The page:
Understanding Overfunctioning and Underfuctioning in Relationships


Are you the family member who always organises events, manages communication with friends and family, and handles everyone's activities without giving it much thought? Are you the spouse who constantly comforts and supports your partner in times of stress but never speaks up about your own problems? Do you feel stressed and upset with your spouse, children, or other family members for not stepping in and sharing the load?

If this rings true for you, you may be stuck in a pattern of behaviour in relationships known as overfunctioning and underfunctioning, in which the more one person does, the less the other feels compelled to contribute.

Stepping in for one another is a natural process of family interactions; however, as anxiety and stress in a family increase, the helper tends to become more helpful, eventually feeling frustrated and overwhelmed, while the person who tends to step back tends to step back more.

The Bowen Family Systems Theory

Within Bowen's family systems theory framework, overfunctioning and underfunctioning relationship patterns are seen as relationship seesaws: the more one person does one thing, the more the other party does the opposite. This is usually a fixed interactional codependent pattern in which a relationship works for an extended period or even a lifetime. Moreover, overfunctioning and underfunctioning dynamics can stretch over generations as we tend to repeat the patterns we learned in our families of origin.

What Does the Overfunctioning-Underfunctioning Pattern Look Like?

Whether or not someone will get drawn into overfunctioning-underfunctioning codependent relationships depends on the extent to which they can differentiate themselves in relationships. Differentiation of self in a relationship refers to maintaining an emotional connection with others while preserving autonomy in our emotional functioning and establishing a solid sense of identity.


Overfunctioners typically have a high level of differentiation. The level of differentiation describes a person's capacity to think, feel, and act independently in emotionally intense situations. Individuals with a higher level of differentiation have good emotional control and can preserve strong identities even in distress.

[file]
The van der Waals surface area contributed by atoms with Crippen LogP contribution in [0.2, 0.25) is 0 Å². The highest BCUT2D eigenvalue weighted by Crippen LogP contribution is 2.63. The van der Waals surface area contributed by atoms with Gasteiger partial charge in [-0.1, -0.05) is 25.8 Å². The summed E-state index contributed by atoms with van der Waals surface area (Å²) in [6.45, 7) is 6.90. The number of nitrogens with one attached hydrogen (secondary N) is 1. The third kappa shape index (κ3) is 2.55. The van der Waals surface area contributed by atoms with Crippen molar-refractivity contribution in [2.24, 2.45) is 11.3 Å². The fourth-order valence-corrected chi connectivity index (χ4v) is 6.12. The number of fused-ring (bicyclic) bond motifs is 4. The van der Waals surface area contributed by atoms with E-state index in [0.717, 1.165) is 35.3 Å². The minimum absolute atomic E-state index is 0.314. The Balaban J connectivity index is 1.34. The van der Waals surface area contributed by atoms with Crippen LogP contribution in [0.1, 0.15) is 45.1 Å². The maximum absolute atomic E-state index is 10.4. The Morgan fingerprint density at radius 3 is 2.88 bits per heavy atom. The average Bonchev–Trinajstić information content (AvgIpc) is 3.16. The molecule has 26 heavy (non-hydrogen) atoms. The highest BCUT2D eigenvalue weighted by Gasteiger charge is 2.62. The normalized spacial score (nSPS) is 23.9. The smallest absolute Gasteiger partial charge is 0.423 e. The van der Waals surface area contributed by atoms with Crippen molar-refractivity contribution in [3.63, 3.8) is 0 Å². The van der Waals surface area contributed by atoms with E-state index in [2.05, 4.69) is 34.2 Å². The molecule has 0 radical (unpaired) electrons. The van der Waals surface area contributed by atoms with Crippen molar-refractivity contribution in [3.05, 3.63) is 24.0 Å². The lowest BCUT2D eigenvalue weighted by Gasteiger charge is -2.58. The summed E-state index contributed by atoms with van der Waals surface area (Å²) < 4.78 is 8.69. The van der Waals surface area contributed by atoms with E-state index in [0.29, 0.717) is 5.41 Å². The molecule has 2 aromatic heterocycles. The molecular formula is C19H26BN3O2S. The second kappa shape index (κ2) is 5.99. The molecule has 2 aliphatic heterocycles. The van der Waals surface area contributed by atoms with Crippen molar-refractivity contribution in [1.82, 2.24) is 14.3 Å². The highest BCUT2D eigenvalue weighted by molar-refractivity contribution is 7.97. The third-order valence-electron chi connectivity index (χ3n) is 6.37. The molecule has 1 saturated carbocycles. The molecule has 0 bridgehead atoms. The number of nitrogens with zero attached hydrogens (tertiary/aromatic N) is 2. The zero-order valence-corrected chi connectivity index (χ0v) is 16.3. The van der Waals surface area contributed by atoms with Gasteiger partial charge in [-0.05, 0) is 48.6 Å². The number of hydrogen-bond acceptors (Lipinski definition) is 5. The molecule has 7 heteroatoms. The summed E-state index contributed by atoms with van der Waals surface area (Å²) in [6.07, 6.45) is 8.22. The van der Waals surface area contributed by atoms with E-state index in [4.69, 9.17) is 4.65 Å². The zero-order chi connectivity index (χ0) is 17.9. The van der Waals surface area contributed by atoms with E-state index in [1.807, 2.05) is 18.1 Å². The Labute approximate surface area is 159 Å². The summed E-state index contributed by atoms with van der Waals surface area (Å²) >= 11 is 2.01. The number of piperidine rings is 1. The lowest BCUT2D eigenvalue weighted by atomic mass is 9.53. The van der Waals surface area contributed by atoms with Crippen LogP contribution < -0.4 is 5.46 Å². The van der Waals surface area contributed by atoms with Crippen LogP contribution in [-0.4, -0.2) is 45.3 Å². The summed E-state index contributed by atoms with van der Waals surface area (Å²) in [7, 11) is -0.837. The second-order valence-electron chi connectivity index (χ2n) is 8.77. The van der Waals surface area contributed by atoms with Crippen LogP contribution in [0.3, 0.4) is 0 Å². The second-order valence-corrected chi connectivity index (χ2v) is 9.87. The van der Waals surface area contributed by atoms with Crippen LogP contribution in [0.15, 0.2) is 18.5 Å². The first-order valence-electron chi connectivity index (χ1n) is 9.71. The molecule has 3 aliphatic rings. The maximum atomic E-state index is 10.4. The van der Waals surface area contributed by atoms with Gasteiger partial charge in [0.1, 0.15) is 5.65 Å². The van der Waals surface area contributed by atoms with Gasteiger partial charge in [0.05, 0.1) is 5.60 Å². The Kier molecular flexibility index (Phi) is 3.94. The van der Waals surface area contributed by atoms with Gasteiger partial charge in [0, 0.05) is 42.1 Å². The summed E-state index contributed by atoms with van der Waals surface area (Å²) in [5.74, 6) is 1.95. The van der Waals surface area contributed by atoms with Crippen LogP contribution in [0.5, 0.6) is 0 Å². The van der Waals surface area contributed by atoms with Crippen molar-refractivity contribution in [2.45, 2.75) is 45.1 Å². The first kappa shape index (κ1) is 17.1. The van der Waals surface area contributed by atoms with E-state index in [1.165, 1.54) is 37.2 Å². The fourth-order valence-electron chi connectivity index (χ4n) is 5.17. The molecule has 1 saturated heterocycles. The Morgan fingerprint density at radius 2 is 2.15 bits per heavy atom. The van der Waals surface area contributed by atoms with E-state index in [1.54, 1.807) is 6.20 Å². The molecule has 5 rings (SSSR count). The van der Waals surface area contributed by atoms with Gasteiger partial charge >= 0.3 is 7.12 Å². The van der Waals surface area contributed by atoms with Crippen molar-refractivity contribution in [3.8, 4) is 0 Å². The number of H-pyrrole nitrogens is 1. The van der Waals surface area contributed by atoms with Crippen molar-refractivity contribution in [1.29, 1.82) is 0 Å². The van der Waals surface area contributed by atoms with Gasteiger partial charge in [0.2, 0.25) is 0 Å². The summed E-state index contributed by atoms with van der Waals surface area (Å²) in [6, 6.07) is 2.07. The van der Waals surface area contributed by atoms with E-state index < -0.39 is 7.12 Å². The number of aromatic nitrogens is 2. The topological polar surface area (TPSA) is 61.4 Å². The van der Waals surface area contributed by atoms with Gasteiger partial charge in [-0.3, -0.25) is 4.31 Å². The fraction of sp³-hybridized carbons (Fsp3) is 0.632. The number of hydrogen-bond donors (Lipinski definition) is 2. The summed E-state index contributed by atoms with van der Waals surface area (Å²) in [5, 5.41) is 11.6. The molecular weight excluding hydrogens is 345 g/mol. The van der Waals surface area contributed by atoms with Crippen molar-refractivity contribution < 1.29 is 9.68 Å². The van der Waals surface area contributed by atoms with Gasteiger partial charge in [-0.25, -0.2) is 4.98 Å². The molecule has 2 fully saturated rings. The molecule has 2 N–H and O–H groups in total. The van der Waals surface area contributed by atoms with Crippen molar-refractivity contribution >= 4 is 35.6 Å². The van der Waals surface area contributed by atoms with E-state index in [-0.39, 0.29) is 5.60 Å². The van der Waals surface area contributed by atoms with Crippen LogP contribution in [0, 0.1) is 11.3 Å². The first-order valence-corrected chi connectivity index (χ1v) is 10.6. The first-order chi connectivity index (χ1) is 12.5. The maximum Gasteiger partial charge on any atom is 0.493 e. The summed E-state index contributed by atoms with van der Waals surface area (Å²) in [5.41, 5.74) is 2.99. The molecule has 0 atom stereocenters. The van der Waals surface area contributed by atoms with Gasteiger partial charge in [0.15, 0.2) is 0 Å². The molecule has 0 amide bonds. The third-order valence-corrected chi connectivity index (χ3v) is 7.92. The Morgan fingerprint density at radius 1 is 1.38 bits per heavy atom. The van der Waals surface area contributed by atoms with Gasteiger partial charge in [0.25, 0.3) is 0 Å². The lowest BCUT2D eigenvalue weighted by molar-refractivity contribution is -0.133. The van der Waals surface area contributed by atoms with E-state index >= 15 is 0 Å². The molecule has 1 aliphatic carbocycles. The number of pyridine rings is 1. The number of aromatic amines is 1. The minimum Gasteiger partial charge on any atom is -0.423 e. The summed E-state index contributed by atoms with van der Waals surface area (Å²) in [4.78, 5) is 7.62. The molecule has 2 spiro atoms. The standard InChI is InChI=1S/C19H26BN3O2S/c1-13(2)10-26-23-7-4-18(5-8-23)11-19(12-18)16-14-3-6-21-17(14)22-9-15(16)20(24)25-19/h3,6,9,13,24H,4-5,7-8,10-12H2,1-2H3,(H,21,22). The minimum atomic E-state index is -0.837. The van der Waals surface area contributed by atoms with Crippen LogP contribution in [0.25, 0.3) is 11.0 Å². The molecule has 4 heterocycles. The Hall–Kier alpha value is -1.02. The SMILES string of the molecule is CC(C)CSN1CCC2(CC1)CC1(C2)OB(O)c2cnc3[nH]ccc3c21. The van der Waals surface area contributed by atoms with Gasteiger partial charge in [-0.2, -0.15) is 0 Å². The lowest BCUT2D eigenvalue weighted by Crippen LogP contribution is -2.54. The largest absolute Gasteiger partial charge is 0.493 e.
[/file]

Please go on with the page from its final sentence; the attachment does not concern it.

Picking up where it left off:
They typically take on responsibility, decisions, emotional effort, or control in a relationship – far more than they should, and feel driven to fix things for others. This might be motivated by a desire to help, fear over things not being done "right," or a need for control. 

Overfunctioners are often people in helping professions like social workers, therapists, teachers, or nurses. They are often trained in some way to step in and help others. However, doing it at the expense of the others' functioning can profoundly affect the family. Overfunctioners often have trouble delegating tasks and may damage the independence and skills of others without realising it.


Individuals with lesser degrees of differentiation, on the other hand, rely on others to carry out their everyday chores and responsibilities.

People who are underfunctioning don't do their fair share of work or take on less responsibility than their skills allow. An underfunctioner may postpone making decisions, participate in less problem-solving, or rely excessively on others to manage work and emotional needs. This behaviour may be motivated by a lack of confidence, feelings of incompetence, or a desire to have others take the lead.

This dynamic can make relationships unstable and stressful because it keeps both people from reaching their full potential and helping each other in the best way possible.

How Couples Therapy Can Help

Couples Therapy can help overfunctioners learn how to set boundaries and delegate, and underfunctioners can take on greater responsibility so that they can support each other more reciprocally and healthily.

Couples Therapy can help you identify overfunctioning-underfunctioning interactional patterns in your relationship. Your couples therapist can help you understand your behaviour patterns, teaching you to set boundaries and break the cycle.